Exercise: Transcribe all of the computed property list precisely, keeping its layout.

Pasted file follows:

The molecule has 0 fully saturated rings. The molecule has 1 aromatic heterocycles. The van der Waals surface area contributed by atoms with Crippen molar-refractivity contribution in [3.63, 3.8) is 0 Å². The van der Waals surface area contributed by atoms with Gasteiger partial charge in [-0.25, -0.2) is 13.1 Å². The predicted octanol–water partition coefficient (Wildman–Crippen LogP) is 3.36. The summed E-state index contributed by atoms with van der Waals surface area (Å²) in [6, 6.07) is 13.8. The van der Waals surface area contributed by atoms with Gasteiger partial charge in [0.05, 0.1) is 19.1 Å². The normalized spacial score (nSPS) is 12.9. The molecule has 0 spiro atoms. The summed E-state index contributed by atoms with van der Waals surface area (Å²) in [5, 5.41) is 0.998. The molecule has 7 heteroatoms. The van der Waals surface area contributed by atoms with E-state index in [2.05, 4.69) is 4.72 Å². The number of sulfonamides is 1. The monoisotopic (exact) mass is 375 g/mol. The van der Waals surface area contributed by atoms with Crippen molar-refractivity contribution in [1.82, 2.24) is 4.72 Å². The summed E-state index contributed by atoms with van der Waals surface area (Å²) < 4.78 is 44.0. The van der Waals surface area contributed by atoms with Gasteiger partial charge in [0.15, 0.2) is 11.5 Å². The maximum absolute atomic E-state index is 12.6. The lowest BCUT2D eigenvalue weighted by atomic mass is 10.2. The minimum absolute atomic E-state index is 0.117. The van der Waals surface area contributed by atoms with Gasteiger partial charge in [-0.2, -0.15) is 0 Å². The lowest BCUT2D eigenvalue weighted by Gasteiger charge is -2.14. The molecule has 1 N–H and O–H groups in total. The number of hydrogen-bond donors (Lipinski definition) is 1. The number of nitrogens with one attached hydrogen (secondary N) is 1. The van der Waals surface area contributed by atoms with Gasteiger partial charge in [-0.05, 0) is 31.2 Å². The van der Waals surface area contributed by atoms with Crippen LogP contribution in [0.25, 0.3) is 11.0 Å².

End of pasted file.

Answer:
The molecule has 0 fully saturated rings. The molecule has 1 aromatic heterocycles. The van der Waals surface area contributed by atoms with Crippen molar-refractivity contribution in [3.63, 3.8) is 0 Å². The van der Waals surface area contributed by atoms with Gasteiger partial charge in [-0.25, -0.2) is 13.1 Å². The predicted octanol–water partition coefficient (Wildman–Crippen LogP) is 3.36. The summed E-state index contributed by atoms with van der Waals surface area (Å²) in [6, 6.07) is 13.8. The van der Waals surface area contributed by atoms with Gasteiger partial charge in [0.05, 0.1) is 19.1 Å². The normalized spacial score (nSPS) is 12.9. The molecule has 0 spiro atoms. The summed E-state index contributed by atoms with van der Waals surface area (Å²) in [5, 5.41) is 0.998. The molecule has 7 heteroatoms. The van der Waals surface area contributed by atoms with E-state index in [2.05, 4.69) is 4.72 Å². The number of sulfonamides is 1. The monoisotopic (exact) mass is 375 g/mol. The van der Waals surface area contributed by atoms with Crippen molar-refractivity contribution in [1.82, 2.24) is 4.72 Å². The summed E-state index contributed by atoms with van der Waals surface area (Å²) < 4.78 is 44.0. The van der Waals surface area contributed by atoms with Gasteiger partial charge in [0.15, 0.2) is 11.5 Å². The maximum absolute atomic E-state index is 12.6. The lowest BCUT2D eigenvalue weighted by atomic mass is 10.2. The minimum absolute atomic E-state index is 0.117. The van der Waals surface area contributed by atoms with Gasteiger partial charge in [-0.2, -0.15) is 0 Å². The lowest BCUT2D eigenvalue weighted by Gasteiger charge is -2.14. The molecule has 1 N–H and O–H groups in total. The number of hydrogen-bond donors (Lipinski definition) is 1. The number of nitrogens with one attached hydrogen (secondary N) is 1. The van der Waals surface area contributed by atoms with Gasteiger partial charge in [-0.05, 0) is 31.2 Å². The van der Waals surface area contributed by atoms with Crippen LogP contribution in [0.25, 0.3) is 11.0 Å².